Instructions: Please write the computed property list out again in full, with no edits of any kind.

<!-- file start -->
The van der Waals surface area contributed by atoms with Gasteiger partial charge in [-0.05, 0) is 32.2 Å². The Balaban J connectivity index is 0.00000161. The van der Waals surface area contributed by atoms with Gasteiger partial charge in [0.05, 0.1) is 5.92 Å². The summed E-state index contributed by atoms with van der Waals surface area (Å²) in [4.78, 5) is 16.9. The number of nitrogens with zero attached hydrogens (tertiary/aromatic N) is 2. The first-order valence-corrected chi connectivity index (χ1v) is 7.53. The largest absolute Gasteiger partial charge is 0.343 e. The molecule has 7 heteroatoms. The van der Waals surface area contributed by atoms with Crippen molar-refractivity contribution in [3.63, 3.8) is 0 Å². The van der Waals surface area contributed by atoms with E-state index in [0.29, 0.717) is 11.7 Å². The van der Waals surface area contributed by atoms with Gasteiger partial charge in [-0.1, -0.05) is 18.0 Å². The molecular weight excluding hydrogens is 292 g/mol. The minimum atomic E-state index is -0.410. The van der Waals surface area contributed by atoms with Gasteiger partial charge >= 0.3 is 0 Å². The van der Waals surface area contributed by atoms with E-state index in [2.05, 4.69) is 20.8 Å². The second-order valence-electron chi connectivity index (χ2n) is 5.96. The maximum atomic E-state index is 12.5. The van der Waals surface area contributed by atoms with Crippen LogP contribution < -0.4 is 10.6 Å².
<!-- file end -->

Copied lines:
The van der Waals surface area contributed by atoms with Gasteiger partial charge in [-0.05, 0) is 32.2 Å². The Balaban J connectivity index is 0.00000161. The van der Waals surface area contributed by atoms with Gasteiger partial charge in [0.05, 0.1) is 5.92 Å². The summed E-state index contributed by atoms with van der Waals surface area (Å²) in [4.78, 5) is 16.9. The number of nitrogens with zero attached hydrogens (tertiary/aromatic N) is 2. The first-order valence-corrected chi connectivity index (χ1v) is 7.53. The largest absolute Gasteiger partial charge is 0.343 e. The molecule has 7 heteroatoms. The van der Waals surface area contributed by atoms with Crippen molar-refractivity contribution in [3.63, 3.8) is 0 Å². The van der Waals surface area contributed by atoms with E-state index in [0.29, 0.717) is 11.7 Å². The van der Waals surface area contributed by atoms with Gasteiger partial charge in [-0.1, -0.05) is 18.0 Å². The molecular weight excluding hydrogens is 292 g/mol. The minimum atomic E-state index is -0.410. The van der Waals surface area contributed by atoms with Gasteiger partial charge >= 0.3 is 0 Å². The van der Waals surface area contributed by atoms with E-state index in [2.05, 4.69) is 20.8 Å². The second-order valence-electron chi connectivity index (χ2n) is 5.96. The maximum atomic E-state index is 12.5. The van der Waals surface area contributed by atoms with Crippen LogP contribution < -0.4 is 10.6 Å².